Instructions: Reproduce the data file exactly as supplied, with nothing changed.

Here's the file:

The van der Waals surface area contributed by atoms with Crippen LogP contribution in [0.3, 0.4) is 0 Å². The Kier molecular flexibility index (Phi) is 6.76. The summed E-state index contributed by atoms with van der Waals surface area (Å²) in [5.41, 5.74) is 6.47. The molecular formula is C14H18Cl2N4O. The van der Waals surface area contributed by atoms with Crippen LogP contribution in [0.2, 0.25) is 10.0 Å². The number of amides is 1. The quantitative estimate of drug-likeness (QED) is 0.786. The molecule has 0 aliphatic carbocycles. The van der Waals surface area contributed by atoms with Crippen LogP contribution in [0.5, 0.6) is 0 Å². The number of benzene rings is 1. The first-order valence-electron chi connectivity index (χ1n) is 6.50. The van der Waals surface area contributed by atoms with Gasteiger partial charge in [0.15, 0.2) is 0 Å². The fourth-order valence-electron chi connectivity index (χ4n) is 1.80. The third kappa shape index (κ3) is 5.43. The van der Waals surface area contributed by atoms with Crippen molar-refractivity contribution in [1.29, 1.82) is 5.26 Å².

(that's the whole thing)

The van der Waals surface area contributed by atoms with Crippen LogP contribution in [0.3, 0.4) is 0 Å². The Kier molecular flexibility index (Phi) is 6.76. The summed E-state index contributed by atoms with van der Waals surface area (Å²) in [5.41, 5.74) is 6.47. The molecular formula is C14H18Cl2N4O. The van der Waals surface area contributed by atoms with Crippen LogP contribution in [0.2, 0.25) is 10.0 Å². The number of amides is 1. The quantitative estimate of drug-likeness (QED) is 0.786. The molecule has 0 aliphatic carbocycles. The van der Waals surface area contributed by atoms with Crippen LogP contribution in [0.5, 0.6) is 0 Å². The number of benzene rings is 1. The first-order valence-electron chi connectivity index (χ1n) is 6.50. The van der Waals surface area contributed by atoms with Gasteiger partial charge in [0.15, 0.2) is 0 Å². The fourth-order valence-electron chi connectivity index (χ4n) is 1.80. The third kappa shape index (κ3) is 5.43. The van der Waals surface area contributed by atoms with Crippen molar-refractivity contribution in [1.29, 1.82) is 5.26 Å².